“It was tough,” Quinn said of his time in Denver, “but I think it’s always tougher when things aren’t going well. When a team makes the playoffs and wins a game in the playoffs, you’re doing the best you can just to be supportive. When you’re winning, for whatever reason, I think it’s a little bit easier to deal with than when things aren’t going as well.
“I try to just remember all the good. Regardless of the circumstances … the guys on the team and the coaching staff were great. I tried to get better as a player each day, regardless of whether I was going in there as a starter or a backup … I can’t speak of what did or didn’t happen there, I just know I feel like I got better as a player and made a bunch of friends along the way.”
Quinn’s former teammates understood the awkward plight Quinn found himself in Denver.
“You had Orton, who was obviously playing better than everybody in practice,” said Pro Bowl cornerback Champ Bailey, “and here’s Tebow waiting, and he’s possibly the future … of the franchise so you want to see what he has, and Brady just kind of got caught in the middle of that.
“We’re all pros out there,” inside linebacker Derrick Johnson said. “We know anybody can win on Sunday. Denver is playing at a high level right now and they’re kind of rolling …
“You have to stay motivated. That comes with being a pro. I’ve been through a few years of losing here … if you let it get the best of you … it’s been tough, not winning. We know what we have to do on Sunday. We can’t beat ourselves. When the Chiefs make a mistake, it’s a touchdown or a big play … “
Chiefs coach Romeo Crennel has been pleased with the attitude of his team during a trying season.
“These guys practice good,” Crennel said. “They have good attitudes at practice, they work hard at practice … I make it a good point to talk to these guys about being a team and (it’s) not one guy’s fault. We’re all included where we are right now, and we’re the only ones who can do anything about it.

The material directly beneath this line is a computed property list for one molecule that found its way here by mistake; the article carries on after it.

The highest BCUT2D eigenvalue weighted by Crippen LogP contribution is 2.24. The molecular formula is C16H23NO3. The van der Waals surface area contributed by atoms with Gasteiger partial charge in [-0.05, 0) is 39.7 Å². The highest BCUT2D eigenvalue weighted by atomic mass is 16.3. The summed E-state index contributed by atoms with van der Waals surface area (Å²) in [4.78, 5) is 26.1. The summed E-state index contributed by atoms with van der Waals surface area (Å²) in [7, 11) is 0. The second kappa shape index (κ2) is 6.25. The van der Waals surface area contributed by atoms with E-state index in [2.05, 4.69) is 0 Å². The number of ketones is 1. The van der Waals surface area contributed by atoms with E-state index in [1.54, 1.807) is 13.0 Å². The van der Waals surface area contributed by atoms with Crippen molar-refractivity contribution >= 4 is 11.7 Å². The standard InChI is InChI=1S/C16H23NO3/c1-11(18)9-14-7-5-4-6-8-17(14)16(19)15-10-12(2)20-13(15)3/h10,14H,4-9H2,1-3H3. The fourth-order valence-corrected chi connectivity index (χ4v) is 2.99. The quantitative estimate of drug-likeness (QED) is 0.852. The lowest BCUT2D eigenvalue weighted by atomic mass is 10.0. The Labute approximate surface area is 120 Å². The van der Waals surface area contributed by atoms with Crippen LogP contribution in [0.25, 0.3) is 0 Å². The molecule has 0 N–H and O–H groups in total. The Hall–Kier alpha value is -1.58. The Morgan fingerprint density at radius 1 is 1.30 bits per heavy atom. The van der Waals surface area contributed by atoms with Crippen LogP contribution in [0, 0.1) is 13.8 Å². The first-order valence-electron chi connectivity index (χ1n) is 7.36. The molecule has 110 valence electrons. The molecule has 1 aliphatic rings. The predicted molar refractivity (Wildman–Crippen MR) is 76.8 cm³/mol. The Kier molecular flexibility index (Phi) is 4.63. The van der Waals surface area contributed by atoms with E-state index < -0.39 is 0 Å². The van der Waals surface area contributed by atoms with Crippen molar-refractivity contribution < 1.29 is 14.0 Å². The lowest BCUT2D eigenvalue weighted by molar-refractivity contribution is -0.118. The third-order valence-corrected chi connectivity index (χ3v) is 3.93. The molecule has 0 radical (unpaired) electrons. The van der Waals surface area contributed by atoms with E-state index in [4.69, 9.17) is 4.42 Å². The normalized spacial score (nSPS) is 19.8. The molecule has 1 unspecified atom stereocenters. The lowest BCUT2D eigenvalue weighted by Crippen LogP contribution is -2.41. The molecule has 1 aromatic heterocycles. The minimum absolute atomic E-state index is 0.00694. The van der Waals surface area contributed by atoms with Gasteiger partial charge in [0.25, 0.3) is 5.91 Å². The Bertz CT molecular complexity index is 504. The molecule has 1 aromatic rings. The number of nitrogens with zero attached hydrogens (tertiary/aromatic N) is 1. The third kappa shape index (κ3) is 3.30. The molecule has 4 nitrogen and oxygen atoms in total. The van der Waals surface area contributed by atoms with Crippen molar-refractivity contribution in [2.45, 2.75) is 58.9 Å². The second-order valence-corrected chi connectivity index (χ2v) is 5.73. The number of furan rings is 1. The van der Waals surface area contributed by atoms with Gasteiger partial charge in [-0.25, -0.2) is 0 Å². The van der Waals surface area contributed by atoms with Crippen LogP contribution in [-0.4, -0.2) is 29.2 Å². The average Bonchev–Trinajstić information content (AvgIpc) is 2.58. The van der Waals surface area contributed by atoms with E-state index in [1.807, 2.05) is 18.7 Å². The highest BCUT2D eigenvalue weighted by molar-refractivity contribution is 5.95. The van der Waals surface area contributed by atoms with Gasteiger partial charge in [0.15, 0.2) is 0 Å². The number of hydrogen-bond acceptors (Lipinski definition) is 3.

When Romeo Crennel really wants to torture himself, he will let his mind wander back to the September afternoon in Buffalo when tight end Kevin Boss was hit in the head after making a catch. Boss suffered a concussion, ending his season, and the Chiefs have suffered when trying to pass the ball ever since.
“Sometimes I go down through the stats, and his pass-receiving average is up there and he really didn’t catch that many balls,’’ Crennel said. “When you’ve got a big target like that who can get down the field and make some plays, I think he would have definitely helped our offense.
“We hoped when we added him to the team that he would have been a big plus for us. I think he would have been had he been able to stay healthy.’’
The Chiefs’ parking lot became the biggest party in Kansas City. Arrowhead Stadium became one of the toughest places to play in the NFL. Peterson, who lives in New York now, is one of the strongest connections we have to that time.
“We had fun at it,” he says. “We made it a fun thing. We made it a family thing. Lamar believed very much in that, and I did, too. He was a wonderful owner. He’d say, ‘How can I help?’ I’d say, ‘Lamar, I need you to do a contest in the parking lot to judge buses and vans that fans have painted,’ and he loved that.”
“First and foremost, they’re an AFC West opponent, so it’s a little heightened sense of urgency from both sides,” Bailey said. “I think we definitely can’t go in there with our eyes closed and think we’re going to come out with a win. This is a hungry football team with a lot of talented players. They’ve got a lot of pride so we expect their best shot.”
Both Bannan and safety Mike Adams agreed with Bailey’s claim.
Having played on losing teams in the past — Bannan with St. Louis and Adams with Cleveland — both players brought up how much pride there is in an NFL locker room, regardless of record. Adams said he expects the Broncos to face a team filled with players working as hard as they can on the field this Sunday.